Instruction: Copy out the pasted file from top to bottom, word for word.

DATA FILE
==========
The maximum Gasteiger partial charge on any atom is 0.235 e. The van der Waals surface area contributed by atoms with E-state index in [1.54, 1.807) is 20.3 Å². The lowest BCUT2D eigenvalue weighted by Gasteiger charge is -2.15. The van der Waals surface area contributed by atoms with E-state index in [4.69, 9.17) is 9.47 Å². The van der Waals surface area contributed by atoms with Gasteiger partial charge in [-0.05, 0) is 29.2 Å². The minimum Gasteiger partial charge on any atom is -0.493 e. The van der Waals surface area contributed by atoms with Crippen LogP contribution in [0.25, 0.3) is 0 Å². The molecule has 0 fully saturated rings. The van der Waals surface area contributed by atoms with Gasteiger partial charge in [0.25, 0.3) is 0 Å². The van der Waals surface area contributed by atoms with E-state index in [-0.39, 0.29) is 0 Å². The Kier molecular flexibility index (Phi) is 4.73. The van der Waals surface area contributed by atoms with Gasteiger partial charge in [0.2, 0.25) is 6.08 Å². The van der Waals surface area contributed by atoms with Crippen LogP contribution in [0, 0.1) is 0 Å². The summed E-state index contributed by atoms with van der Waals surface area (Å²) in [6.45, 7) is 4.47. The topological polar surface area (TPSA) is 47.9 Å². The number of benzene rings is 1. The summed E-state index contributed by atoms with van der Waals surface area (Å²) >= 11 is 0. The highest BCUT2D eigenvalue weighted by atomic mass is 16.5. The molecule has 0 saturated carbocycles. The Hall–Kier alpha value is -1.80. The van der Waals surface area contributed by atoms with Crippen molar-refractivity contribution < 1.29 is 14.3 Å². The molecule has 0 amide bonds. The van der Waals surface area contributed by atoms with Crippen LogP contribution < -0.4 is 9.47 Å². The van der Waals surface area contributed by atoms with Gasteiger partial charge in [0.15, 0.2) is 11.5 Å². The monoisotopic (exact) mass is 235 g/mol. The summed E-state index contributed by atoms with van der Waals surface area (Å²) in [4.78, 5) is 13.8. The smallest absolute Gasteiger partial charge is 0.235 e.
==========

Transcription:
The maximum Gasteiger partial charge on any atom is 0.235 e. The van der Waals surface area contributed by atoms with E-state index in [1.54, 1.807) is 20.3 Å². The lowest BCUT2D eigenvalue weighted by Gasteiger charge is -2.15. The van der Waals surface area contributed by atoms with E-state index in [4.69, 9.17) is 9.47 Å². The van der Waals surface area contributed by atoms with Gasteiger partial charge in [-0.05, 0) is 29.2 Å². The minimum Gasteiger partial charge on any atom is -0.493 e. The van der Waals surface area contributed by atoms with Crippen LogP contribution in [0.25, 0.3) is 0 Å². The molecule has 0 fully saturated rings. The van der Waals surface area contributed by atoms with Gasteiger partial charge in [0.25, 0.3) is 0 Å². The van der Waals surface area contributed by atoms with E-state index in [-0.39, 0.29) is 0 Å². The Kier molecular flexibility index (Phi) is 4.73. The van der Waals surface area contributed by atoms with Gasteiger partial charge in [0.2, 0.25) is 6.08 Å². The van der Waals surface area contributed by atoms with Crippen LogP contribution in [0, 0.1) is 0 Å². The summed E-state index contributed by atoms with van der Waals surface area (Å²) in [6.45, 7) is 4.47. The topological polar surface area (TPSA) is 47.9 Å². The number of benzene rings is 1. The summed E-state index contributed by atoms with van der Waals surface area (Å²) >= 11 is 0. The highest BCUT2D eigenvalue weighted by atomic mass is 16.5. The molecule has 0 saturated carbocycles. The Hall–Kier alpha value is -1.80. The van der Waals surface area contributed by atoms with Crippen molar-refractivity contribution < 1.29 is 14.3 Å². The molecule has 0 amide bonds. The van der Waals surface area contributed by atoms with Crippen LogP contribution < -0.4 is 9.47 Å². The van der Waals surface area contributed by atoms with Gasteiger partial charge in [0.15, 0.2) is 11.5 Å². The monoisotopic (exact) mass is 235 g/mol. The summed E-state index contributed by atoms with van der Waals surface area (Å²) in [4.78, 5) is 13.8. The smallest absolute Gasteiger partial charge is 0.235 e.